There is a cautionary expression that surfaces occasionally during Oval Office or Situation Room briefings and even more frequently in the intelligence and law enforcement communities: "We don't know what we don't know." Let me assure you, it is not expressed as a hedge against future accountability. It is, however, a necessary and painful reminder that total situational awareness in any critical decision- making context is the ideal, never the reality. In the real world of information gathering and analysis, complete and accurate information in the form of actionable intelligence is afforded our leaders about as often as the Chicago Cubs reach the World Series. Assuming we would never have the benefit of a complete picture, we were struggling to understand the proponents' point of view based upon the intelligence we did possess. We certainly didn't believe the tape alone warranted action, and we weren't seeing any additional intelligence that justified it. In fact, we were incredulous.
Admittedly, the notion of an attack during this period had been discussed. Early in the year, we had identified key events at which Al Qaeda might take great glee in dropping something on us: the Democratic convention in Boston, the Republican convention in New York, and the general election were among them. We were all mindful of the impact of an actual attack on the outcome of the Spanish election earlier in the year. But at this point there was nothing to indicate a specific threat and no reason to cause undue public alarm. And as the minutes passed at our videoconference we concluded that others in the administration were operating with the same threat information and didn't know any more than we did, and that the idea was still a bad one. It also seemed possible to me and to others around the table that something could be afoot other than simple concern about the country's safety.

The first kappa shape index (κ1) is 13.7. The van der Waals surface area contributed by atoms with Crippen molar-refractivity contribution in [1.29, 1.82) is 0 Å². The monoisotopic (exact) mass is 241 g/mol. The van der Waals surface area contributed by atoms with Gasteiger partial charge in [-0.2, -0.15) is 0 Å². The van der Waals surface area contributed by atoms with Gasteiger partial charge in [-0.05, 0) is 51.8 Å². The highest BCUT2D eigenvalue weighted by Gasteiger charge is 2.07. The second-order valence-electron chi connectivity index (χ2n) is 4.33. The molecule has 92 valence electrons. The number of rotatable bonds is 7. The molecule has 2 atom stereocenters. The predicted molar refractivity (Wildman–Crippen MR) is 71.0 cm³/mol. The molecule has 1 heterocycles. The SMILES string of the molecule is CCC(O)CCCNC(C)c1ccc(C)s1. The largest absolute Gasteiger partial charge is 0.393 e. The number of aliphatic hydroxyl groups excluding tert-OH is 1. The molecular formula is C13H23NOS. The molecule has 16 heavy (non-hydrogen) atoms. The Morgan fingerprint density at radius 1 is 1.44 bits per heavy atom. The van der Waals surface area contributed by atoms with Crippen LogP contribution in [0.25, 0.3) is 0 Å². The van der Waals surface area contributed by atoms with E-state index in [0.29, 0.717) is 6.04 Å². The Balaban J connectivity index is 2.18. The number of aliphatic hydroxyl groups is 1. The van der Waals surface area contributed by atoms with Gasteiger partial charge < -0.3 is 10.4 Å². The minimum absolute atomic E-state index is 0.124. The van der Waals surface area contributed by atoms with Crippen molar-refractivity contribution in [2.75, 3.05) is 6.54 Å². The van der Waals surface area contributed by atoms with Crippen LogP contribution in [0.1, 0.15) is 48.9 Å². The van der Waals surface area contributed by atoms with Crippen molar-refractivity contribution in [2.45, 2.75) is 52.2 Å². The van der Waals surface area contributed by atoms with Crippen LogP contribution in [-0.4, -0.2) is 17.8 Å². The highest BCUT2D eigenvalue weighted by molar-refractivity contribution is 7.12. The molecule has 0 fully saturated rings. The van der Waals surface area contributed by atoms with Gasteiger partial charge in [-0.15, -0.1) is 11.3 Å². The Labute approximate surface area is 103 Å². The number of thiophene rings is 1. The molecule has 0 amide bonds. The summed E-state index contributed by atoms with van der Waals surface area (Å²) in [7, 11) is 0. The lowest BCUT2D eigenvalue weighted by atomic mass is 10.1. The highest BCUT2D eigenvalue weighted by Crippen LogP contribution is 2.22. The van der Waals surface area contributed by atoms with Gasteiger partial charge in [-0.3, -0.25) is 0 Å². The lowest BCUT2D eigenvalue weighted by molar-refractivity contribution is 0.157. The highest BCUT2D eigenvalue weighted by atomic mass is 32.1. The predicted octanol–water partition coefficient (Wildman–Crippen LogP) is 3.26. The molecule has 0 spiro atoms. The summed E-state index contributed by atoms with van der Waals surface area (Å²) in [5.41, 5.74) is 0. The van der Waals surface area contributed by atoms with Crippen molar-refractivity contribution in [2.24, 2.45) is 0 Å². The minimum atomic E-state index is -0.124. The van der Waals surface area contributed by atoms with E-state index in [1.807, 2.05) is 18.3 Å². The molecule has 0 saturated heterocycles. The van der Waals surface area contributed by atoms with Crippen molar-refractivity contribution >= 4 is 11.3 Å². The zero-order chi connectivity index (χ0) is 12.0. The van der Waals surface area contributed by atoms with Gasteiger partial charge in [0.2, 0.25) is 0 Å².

All of us at DHS knew better than our fellow participants of the delicacy of raising the threat level. We had long ago learned the disadvantages of routinely worrying the public, of making people fearful without being able to give them any specific information about the threat. We knew the tremendous cost incurred at local levels whenever the level went up. We could fairly predict the public outcry of a national threat alert without sharing specific and credible information to justify it on the eve of an election. We could not see the justification within the intelligence in our hands. But even then, we knew that there was a widespread suspicion of such motives and tactics, and this could entirely undermine the credibility of not just the department, but the administration.
As the conference concluded, we agreed to talk the next morning. We began immediately to engage in our own intelligence gathering. Without more specific information that could be shared with a suspicious public on the eve of an election, we were moving toward a certain public relations disaster. We had to learn more or put an end to the discussion. We were on the verge of making a huge mistake. Pat Hughes would check around the intelligence community. Jim Loy would reach out to his fellow deputies within the cabinet. Susan Neely would contact Dan Bartlett, the head of public affairs for the White House.